Endangered Species Condoms!
I like these endangered species condom wrappers, produced by the Center For Biological Diversity — and not just because they taught me how to correctly pronounce snowy plover, or because I often think about the hellbender when I’m feeling tender. They make an important point about the link between human population growth and the dramatic population decline of other species.
Mind-Blowing Photo Shows What a Solar Eclipse Looks Like from the ISS
Most of us know that when viewed from Earth, a solar eclipse is a type of eclipse that occurs when…
If we discovered tomorrow that there was an asteroid on a collision course with Earth and – because physics is a fairly simple science – we were able to calculate that it was going to hit Earth on 3 June 2072, and we knew that its impact was going to wipe out 70% of all life on Earth, governments worldwide would marshal the entire planet into unprecedented action. Every scientist, engineer, university and business would be enlisted: half to find a way of stopping it, the other half to find a way for our species to survive and rebuild if the first option proved unsuccessful. We are in almost precisely that situation now, except that there isn’t a specific date and there isn’t an asteroid. The problem is us. Why are we not doing more about the situation we’re in – given the scale of the problem and the urgency needed – I simply cannot understand. We’re spending €8bn at Cern to discover evidence of a particle called the Higgs boson, which may or may not eventually explain mass and provide a partial thumbs-up for the standard model of particle physics. And Cern’s physicists are keen to tell us it is the biggest, most important experiment on Earth. It isn’t. The biggest and most important experiment on Earth is the one we’re all conducting, right now, on Earth itself. Only an idiot would deny that there is a limit to how many people our Earth can support. The question is, is it seven billion (our current population), 10 billion or 28 billion? I think we’ve already gone past it. Well past it.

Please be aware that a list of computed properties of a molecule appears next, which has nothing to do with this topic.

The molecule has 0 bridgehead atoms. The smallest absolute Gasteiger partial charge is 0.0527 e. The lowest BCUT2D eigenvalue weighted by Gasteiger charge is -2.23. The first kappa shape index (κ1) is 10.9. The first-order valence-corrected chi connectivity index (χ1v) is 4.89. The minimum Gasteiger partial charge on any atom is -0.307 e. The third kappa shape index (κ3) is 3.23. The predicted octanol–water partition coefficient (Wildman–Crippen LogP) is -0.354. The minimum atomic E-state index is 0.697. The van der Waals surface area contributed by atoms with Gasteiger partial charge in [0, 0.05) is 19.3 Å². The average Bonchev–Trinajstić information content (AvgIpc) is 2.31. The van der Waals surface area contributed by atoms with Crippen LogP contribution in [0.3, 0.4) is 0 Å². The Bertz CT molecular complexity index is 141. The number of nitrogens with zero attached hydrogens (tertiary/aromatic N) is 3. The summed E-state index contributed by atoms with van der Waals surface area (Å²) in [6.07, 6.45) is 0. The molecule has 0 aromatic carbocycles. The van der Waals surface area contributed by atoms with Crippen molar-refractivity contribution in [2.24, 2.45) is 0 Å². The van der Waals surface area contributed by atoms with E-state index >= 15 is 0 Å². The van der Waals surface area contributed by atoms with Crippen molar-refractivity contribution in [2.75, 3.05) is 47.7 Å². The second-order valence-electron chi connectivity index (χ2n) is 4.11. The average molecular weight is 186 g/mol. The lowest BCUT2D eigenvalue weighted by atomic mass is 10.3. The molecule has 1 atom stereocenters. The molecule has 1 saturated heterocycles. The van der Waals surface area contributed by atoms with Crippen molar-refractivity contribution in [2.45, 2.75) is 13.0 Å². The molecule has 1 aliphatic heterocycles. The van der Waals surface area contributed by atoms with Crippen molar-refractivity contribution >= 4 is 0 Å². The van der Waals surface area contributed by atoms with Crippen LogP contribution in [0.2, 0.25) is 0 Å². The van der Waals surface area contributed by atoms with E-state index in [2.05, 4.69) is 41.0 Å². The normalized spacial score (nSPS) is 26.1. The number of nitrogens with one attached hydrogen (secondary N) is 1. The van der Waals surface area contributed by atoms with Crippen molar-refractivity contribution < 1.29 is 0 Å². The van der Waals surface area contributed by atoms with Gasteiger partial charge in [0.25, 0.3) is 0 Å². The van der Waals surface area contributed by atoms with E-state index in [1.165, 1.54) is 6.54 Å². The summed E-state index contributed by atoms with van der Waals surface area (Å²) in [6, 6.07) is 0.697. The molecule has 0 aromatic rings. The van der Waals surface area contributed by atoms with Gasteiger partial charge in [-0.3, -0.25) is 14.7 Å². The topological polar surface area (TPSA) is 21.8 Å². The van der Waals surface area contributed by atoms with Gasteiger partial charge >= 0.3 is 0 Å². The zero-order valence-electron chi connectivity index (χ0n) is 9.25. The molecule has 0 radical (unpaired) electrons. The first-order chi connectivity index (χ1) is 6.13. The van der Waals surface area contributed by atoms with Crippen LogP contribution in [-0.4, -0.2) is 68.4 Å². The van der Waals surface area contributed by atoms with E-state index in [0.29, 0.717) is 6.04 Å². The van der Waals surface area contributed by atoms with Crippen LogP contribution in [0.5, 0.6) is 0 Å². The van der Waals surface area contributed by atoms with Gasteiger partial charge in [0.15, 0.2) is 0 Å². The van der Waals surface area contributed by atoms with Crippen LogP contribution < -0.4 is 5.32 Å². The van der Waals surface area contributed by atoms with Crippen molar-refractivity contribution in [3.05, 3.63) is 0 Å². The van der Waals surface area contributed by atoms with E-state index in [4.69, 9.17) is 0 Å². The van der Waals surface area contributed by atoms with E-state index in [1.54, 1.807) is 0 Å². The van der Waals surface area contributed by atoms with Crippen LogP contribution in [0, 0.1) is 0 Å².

Science is essentially organised scepticism. I spend my life trying to prove my work wrong or look for alternative explanations for my results. It’s called the Popperian condition of falsifiability. I hope I’m wrong. But the science points to my not being wrong. We can rightly call the situation we’re in an unprecedented emergency. We urgently need to do – and I mean actually do – something radical to avert a global catastrophe. But I don’t think we will. I think we’re fucked. I asked one of the most rational, brightest scientists I know – a scientist working in this area, a young scientist, a scientist in my lab – if there was just one thing he had to do about the situation we face, what would it be? His reply? “Teach my son how to use a gun.”
|—||Extract from Ten Billion, by Stephen Emmott.|
Alright you guys. I can’t even handle how cute these plush molecules are! I mean, come on! Just look at ammonia (top)! Look at that face! That smirk!